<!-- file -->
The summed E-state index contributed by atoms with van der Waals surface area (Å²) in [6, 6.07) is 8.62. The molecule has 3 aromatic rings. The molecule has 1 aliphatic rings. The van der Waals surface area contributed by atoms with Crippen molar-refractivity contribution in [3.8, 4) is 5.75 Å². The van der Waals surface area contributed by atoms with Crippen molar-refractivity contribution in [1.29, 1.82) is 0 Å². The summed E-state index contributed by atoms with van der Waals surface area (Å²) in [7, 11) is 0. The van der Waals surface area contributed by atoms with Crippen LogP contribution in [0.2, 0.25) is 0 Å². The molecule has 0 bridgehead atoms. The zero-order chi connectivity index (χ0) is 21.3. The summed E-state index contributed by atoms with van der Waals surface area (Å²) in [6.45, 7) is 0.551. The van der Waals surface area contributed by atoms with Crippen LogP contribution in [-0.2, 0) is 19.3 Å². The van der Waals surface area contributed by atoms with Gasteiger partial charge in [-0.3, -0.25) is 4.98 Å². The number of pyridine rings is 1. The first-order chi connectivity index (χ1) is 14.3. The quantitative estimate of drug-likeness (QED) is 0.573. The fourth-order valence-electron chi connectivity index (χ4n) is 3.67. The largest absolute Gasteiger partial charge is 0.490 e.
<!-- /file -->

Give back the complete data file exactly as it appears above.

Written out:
The summed E-state index contributed by atoms with van der Waals surface area (Å²) in [6, 6.07) is 8.62. The molecule has 3 aromatic rings. The molecule has 1 aliphatic rings. The van der Waals surface area contributed by atoms with Crippen molar-refractivity contribution in [3.8, 4) is 5.75 Å². The van der Waals surface area contributed by atoms with Crippen molar-refractivity contribution in [1.29, 1.82) is 0 Å². The summed E-state index contributed by atoms with van der Waals surface area (Å²) in [7, 11) is 0. The van der Waals surface area contributed by atoms with Crippen LogP contribution in [0.2, 0.25) is 0 Å². The molecule has 0 bridgehead atoms. The zero-order chi connectivity index (χ0) is 21.3. The summed E-state index contributed by atoms with van der Waals surface area (Å²) in [6.45, 7) is 0.551. The van der Waals surface area contributed by atoms with Crippen LogP contribution in [-0.2, 0) is 19.3 Å². The van der Waals surface area contributed by atoms with Gasteiger partial charge in [-0.3, -0.25) is 4.98 Å². The number of pyridine rings is 1. The first-order chi connectivity index (χ1) is 14.3. The quantitative estimate of drug-likeness (QED) is 0.573. The fourth-order valence-electron chi connectivity index (χ4n) is 3.67. The largest absolute Gasteiger partial charge is 0.490 e.